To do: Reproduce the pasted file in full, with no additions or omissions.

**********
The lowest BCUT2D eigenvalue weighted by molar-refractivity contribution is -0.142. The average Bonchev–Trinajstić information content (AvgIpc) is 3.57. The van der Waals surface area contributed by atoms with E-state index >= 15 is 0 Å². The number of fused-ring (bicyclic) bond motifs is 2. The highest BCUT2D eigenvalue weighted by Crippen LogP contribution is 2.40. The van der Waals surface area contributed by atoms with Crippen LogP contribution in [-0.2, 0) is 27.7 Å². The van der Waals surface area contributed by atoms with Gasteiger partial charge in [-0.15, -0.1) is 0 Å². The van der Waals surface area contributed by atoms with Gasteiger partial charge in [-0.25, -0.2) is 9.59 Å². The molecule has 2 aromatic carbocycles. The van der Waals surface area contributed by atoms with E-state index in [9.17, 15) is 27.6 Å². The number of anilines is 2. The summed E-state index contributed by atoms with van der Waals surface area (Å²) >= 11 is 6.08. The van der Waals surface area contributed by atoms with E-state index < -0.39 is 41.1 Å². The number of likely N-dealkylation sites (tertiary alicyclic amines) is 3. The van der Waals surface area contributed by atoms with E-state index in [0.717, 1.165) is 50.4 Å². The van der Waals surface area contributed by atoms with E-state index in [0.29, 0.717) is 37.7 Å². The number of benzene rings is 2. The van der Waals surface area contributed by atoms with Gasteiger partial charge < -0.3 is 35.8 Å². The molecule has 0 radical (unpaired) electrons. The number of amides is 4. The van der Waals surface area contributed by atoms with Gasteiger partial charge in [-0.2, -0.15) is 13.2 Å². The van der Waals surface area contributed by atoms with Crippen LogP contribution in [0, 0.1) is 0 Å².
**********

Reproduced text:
The lowest BCUT2D eigenvalue weighted by molar-refractivity contribution is -0.142. The average Bonchev–Trinajstić information content (AvgIpc) is 3.57. The van der Waals surface area contributed by atoms with E-state index >= 15 is 0 Å². The number of fused-ring (bicyclic) bond motifs is 2. The highest BCUT2D eigenvalue weighted by Crippen LogP contribution is 2.40. The van der Waals surface area contributed by atoms with Crippen LogP contribution in [-0.2, 0) is 27.7 Å². The van der Waals surface area contributed by atoms with Gasteiger partial charge in [-0.15, -0.1) is 0 Å². The van der Waals surface area contributed by atoms with Gasteiger partial charge in [-0.25, -0.2) is 9.59 Å². The molecule has 2 aromatic carbocycles. The van der Waals surface area contributed by atoms with E-state index in [9.17, 15) is 27.6 Å². The number of anilines is 2. The summed E-state index contributed by atoms with van der Waals surface area (Å²) >= 11 is 6.08. The van der Waals surface area contributed by atoms with E-state index < -0.39 is 41.1 Å². The number of likely N-dealkylation sites (tertiary alicyclic amines) is 3. The van der Waals surface area contributed by atoms with E-state index in [0.717, 1.165) is 50.4 Å². The van der Waals surface area contributed by atoms with E-state index in [0.29, 0.717) is 37.7 Å². The number of benzene rings is 2. The van der Waals surface area contributed by atoms with Gasteiger partial charge < -0.3 is 35.8 Å². The molecule has 0 radical (unpaired) electrons. The number of amides is 4. The van der Waals surface area contributed by atoms with Gasteiger partial charge in [-0.2, -0.15) is 13.2 Å². The van der Waals surface area contributed by atoms with Crippen LogP contribution in [0, 0.1) is 0 Å².